The avant-garde is dead — isn’t it?
Rooted in a French military term referring to an army’s front-line “advance guard,” in the context of art history, “avant-garde” came to mean “trailblazing,” “rule-breaking,” and “forward-looking.” With regard to modern art, whose origins are generally traced back to the latter half of the 19th century, numerous avant-gardes, routinely emerging with tradition-busting fervor, contributed to the momentum of the modernist impulse.
Now though, from an early-21st-century vantage point, is it accurate to say that such movements have become art-historical artifacts — completed past chapters of a story that ended with paint-flinging Abstract Expressionism? Or with cool-detached Pop? Or perhaps still later, with the final elimination of the physical art object itself by a certain strain of Conceptual Art?
For Martha Wilson — artist, free-speech activist, and veteran arts administrator — and her collaborators at the Franklin Furnace Archive in New York, the avant-garde spirit is alive and well, and as relevant as ever; together, they’re committed to making sure it has the support it needs to continue shaking things up for years to come.
Since last spring, the organization has been celebrating the 40th anniversary of its founding in 1976. Its program of commemorative events will soon culminate in a benefit art auction, in which bidding has already begun on the Paddle8 website; it will end in a live auction at Metro Pictures in Chelsea next Saturday, April 22. Various artists and galleries have donated works to the sale, which will include pieces by John Ahearn, Judith Bernstein, Ana Mendieta, Carolee Schneemann, David Wojnarowicz, and Wilson herself.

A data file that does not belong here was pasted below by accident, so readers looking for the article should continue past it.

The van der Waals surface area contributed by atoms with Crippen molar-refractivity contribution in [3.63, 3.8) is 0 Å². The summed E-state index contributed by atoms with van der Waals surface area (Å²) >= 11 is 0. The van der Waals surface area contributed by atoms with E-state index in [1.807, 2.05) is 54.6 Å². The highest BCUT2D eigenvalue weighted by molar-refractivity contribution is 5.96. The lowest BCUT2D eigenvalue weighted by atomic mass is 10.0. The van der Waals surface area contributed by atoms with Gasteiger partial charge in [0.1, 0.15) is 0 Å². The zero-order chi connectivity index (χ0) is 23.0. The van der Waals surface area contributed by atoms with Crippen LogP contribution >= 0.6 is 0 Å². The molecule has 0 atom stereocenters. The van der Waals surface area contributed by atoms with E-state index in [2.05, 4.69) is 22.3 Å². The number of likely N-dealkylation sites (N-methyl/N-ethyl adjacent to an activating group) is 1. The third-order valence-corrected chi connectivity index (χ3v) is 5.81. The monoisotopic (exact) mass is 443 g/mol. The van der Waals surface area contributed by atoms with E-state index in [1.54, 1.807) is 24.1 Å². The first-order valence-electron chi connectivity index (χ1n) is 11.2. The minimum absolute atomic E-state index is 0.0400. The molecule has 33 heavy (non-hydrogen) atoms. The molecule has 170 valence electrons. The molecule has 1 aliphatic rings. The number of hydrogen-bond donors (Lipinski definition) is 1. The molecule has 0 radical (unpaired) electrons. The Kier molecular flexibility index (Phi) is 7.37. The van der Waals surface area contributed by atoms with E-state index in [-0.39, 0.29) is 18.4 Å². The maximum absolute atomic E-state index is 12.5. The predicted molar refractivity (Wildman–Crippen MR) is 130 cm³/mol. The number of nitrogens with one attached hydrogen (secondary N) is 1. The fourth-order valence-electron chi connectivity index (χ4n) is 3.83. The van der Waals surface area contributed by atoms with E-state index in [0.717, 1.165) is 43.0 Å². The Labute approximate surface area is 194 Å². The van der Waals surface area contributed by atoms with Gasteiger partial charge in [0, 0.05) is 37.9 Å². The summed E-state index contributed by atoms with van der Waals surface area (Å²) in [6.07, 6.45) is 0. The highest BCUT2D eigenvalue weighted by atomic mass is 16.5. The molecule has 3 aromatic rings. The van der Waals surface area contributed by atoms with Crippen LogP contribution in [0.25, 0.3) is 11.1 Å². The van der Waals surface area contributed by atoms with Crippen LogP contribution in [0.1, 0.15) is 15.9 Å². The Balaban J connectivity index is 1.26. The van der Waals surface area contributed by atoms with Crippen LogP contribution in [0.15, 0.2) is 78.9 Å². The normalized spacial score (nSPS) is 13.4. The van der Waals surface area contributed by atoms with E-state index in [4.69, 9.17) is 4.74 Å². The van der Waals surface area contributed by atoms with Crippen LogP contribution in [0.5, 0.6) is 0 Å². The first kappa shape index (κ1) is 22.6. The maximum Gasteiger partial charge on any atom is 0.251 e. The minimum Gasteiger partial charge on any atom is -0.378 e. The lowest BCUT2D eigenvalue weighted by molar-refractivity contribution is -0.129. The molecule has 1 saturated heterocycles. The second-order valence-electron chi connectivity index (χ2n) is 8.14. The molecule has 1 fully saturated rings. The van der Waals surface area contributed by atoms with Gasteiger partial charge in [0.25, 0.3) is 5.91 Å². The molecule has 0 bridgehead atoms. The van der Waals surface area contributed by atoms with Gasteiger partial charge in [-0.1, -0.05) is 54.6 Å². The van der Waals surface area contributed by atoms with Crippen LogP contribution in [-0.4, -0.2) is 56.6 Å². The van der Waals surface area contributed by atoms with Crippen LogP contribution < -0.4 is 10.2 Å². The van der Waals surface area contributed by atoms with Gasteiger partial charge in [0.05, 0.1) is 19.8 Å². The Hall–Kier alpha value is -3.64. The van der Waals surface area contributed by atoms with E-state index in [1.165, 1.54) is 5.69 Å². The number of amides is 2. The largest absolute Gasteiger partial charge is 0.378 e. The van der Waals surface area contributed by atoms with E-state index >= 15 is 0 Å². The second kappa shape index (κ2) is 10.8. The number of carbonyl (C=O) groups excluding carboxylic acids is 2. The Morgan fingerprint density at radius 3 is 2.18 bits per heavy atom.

Franklin Furnace’s mission might sound like something of a contradiction — providing institutional support to artistic-activist forces whose purpose, implicit or explicit, is to tear down social-cultural institutions while proposing new ways of looking at, thinking about and engaging with the world.
Still, the organization’s history offers a persuasive and often colorful argument in favor of self-styled avant-gardistes charging ahead as well as shoring up their own rear guard by documenting and, in effect, taking the lead in historicizing their accomplishments. Now, as Franklin Furnace celebrates its big anniversary against a backdrop of a money-obsessed art establishment and a vehemently anti-culture federal government, the meaning and value of its mission have been thrown into sharp relief.
Wilson studied at a small college in Ohio and then earned a master’s degree in English literature at Dalhousie University in Halifax, Nova Scotia. She stayed in Canada following her graduation and, in the early 1970s, taught English at the Nova Scotia College of Art and Design. With so-called second-wave feminism (which linked the social-cultural and political inequality of women) and the sexual revolution well under way, Wilson became inspired by the language-based conceptual art for which NSCAD had become a laboratory, with artists and critics associated with the new “idea art” passing through Halifax to present their work at the school.